Experiments often involve multiple analyses, such as assays of neurotransmitters and proteins, and this can require different initial sample preparations. Typically, this is accomplished by using different animals or different tissue samples from the same animal. Either approach renders comparisons between assays more variable and greatly increases the effort and/or cost. Using tissue collected from rat striatum and molecules of special relevance to studies of Parkinson's disease, we show that tissue sonication in water prior to aliquoting into the appropriate concentrated solutions (e.g. HClO(4) and lysis buffers) permits several types of measurements to be made from the same initial samples. Dopamine and its metabolite homovanillic acid, serotonin and its metabolite 5-hydroxyindoleacetic acid, tyrosine hydroxylase and its phosphorylation at Ser19 and Ser31, and the dopamine transporter were unaffected. However, phospho-Akt levels fell slightly and phospho-ERK1/2 tended to drop. We also present a simple technique to preserve phosphorylation state of proteins such as ERK1/2 by perfusing animals through the heart with a phosphatase inhibitor, NaF. Dopamine metabolite dihydroxyphenyl acetic acid (DOPAC) levels were raised with both techniques, however. The general principles reported here are likely to apply to other brain regions, facilitate multiple comparisons of variables, increase efficiency, and decrease costs.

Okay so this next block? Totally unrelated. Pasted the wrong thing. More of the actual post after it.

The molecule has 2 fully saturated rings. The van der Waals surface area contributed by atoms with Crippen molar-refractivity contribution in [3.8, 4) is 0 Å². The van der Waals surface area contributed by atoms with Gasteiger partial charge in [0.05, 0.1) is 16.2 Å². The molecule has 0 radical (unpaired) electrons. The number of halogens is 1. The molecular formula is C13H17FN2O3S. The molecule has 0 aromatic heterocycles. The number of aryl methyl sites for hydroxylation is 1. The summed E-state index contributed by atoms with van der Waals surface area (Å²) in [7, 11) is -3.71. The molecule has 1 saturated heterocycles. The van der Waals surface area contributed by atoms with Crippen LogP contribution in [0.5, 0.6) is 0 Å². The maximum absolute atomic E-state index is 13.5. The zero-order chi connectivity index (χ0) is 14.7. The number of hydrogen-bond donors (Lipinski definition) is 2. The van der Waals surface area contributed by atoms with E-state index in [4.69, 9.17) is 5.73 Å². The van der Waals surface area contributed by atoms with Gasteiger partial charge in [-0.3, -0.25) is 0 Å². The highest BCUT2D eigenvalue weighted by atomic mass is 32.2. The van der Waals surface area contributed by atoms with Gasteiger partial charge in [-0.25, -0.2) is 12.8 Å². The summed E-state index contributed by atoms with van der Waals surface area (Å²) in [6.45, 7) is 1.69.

Copyright (c) 2010 Elsevier B.V. All rights reserved.